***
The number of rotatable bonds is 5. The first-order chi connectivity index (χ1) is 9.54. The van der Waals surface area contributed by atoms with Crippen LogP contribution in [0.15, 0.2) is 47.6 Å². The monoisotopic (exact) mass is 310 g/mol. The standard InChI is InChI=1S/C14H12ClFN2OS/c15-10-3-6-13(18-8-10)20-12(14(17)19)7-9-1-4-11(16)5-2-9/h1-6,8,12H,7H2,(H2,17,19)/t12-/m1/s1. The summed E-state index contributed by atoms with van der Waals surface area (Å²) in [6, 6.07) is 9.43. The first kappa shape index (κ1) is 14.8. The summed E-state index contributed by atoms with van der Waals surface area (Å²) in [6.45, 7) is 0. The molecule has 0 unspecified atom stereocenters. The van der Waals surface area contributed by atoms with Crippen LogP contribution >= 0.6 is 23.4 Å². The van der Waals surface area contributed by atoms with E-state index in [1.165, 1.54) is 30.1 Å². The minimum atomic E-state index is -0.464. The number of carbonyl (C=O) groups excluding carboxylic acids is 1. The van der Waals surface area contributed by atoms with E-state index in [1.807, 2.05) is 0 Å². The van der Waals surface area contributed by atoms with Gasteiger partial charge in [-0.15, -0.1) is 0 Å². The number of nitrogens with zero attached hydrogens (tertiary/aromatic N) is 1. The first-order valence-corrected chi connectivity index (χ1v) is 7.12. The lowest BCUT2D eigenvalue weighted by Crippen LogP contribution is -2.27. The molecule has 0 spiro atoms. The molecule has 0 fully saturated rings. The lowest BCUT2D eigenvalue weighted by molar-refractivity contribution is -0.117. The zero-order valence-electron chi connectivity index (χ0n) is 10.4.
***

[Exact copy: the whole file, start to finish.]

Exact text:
The number of rotatable bonds is 5. The first-order chi connectivity index (χ1) is 9.54. The van der Waals surface area contributed by atoms with Crippen LogP contribution in [0.15, 0.2) is 47.6 Å². The monoisotopic (exact) mass is 310 g/mol. The standard InChI is InChI=1S/C14H12ClFN2OS/c15-10-3-6-13(18-8-10)20-12(14(17)19)7-9-1-4-11(16)5-2-9/h1-6,8,12H,7H2,(H2,17,19)/t12-/m1/s1. The summed E-state index contributed by atoms with van der Waals surface area (Å²) in [6, 6.07) is 9.43. The first kappa shape index (κ1) is 14.8. The summed E-state index contributed by atoms with van der Waals surface area (Å²) in [6.45, 7) is 0. The molecule has 0 unspecified atom stereocenters. The van der Waals surface area contributed by atoms with Crippen LogP contribution >= 0.6 is 23.4 Å². The van der Waals surface area contributed by atoms with E-state index in [1.165, 1.54) is 30.1 Å². The minimum atomic E-state index is -0.464. The number of carbonyl (C=O) groups excluding carboxylic acids is 1. The van der Waals surface area contributed by atoms with E-state index in [1.807, 2.05) is 0 Å². The van der Waals surface area contributed by atoms with Gasteiger partial charge in [-0.15, -0.1) is 0 Å². The number of nitrogens with zero attached hydrogens (tertiary/aromatic N) is 1. The first-order valence-corrected chi connectivity index (χ1v) is 7.12. The lowest BCUT2D eigenvalue weighted by Crippen LogP contribution is -2.27. The molecule has 0 spiro atoms. The molecule has 0 fully saturated rings. The lowest BCUT2D eigenvalue weighted by molar-refractivity contribution is -0.117. The zero-order valence-electron chi connectivity index (χ0n) is 10.4.